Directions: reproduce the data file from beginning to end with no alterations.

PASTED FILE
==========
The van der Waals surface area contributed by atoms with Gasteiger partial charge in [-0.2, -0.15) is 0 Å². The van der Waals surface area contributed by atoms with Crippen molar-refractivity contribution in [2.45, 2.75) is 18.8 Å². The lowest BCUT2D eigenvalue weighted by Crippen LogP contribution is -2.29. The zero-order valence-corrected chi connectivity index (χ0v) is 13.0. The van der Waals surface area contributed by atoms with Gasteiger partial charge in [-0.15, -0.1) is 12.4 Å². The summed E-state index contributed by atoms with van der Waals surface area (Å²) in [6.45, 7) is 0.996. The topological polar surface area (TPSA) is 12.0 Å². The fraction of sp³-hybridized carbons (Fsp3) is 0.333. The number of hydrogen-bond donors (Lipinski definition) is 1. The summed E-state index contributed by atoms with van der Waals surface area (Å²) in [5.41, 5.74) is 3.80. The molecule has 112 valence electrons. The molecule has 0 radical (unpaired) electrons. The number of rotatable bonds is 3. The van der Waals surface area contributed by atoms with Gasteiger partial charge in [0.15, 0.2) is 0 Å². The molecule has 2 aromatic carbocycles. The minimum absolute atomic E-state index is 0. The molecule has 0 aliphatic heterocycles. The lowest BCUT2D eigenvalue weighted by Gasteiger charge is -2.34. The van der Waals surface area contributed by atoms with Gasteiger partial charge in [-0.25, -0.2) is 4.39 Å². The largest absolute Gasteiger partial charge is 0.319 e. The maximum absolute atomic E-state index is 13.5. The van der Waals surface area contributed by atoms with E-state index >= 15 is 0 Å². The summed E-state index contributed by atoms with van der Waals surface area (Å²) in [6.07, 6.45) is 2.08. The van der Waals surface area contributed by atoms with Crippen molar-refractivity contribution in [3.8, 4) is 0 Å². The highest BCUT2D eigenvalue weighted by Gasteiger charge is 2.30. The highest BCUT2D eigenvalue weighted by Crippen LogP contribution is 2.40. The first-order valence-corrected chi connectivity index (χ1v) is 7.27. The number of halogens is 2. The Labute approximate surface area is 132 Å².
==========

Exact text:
The van der Waals surface area contributed by atoms with Gasteiger partial charge in [-0.2, -0.15) is 0 Å². The van der Waals surface area contributed by atoms with Crippen molar-refractivity contribution in [2.45, 2.75) is 18.8 Å². The lowest BCUT2D eigenvalue weighted by Crippen LogP contribution is -2.29. The zero-order valence-corrected chi connectivity index (χ0v) is 13.0. The van der Waals surface area contributed by atoms with Gasteiger partial charge in [-0.15, -0.1) is 12.4 Å². The summed E-state index contributed by atoms with van der Waals surface area (Å²) in [6.45, 7) is 0.996. The topological polar surface area (TPSA) is 12.0 Å². The fraction of sp³-hybridized carbons (Fsp3) is 0.333. The number of hydrogen-bond donors (Lipinski definition) is 1. The summed E-state index contributed by atoms with van der Waals surface area (Å²) in [5.41, 5.74) is 3.80. The molecule has 112 valence electrons. The molecule has 0 radical (unpaired) electrons. The number of rotatable bonds is 3. The van der Waals surface area contributed by atoms with Gasteiger partial charge in [0.15, 0.2) is 0 Å². The molecule has 2 aromatic carbocycles. The minimum absolute atomic E-state index is 0. The molecule has 0 aliphatic heterocycles. The lowest BCUT2D eigenvalue weighted by Gasteiger charge is -2.34. The van der Waals surface area contributed by atoms with Gasteiger partial charge in [-0.25, -0.2) is 4.39 Å². The largest absolute Gasteiger partial charge is 0.319 e. The maximum absolute atomic E-state index is 13.5. The van der Waals surface area contributed by atoms with E-state index >= 15 is 0 Å². The summed E-state index contributed by atoms with van der Waals surface area (Å²) in [6.07, 6.45) is 2.08. The van der Waals surface area contributed by atoms with Crippen molar-refractivity contribution in [3.8, 4) is 0 Å². The highest BCUT2D eigenvalue weighted by Gasteiger charge is 2.30. The highest BCUT2D eigenvalue weighted by Crippen LogP contribution is 2.40. The first-order valence-corrected chi connectivity index (χ1v) is 7.27. The number of halogens is 2. The Labute approximate surface area is 132 Å².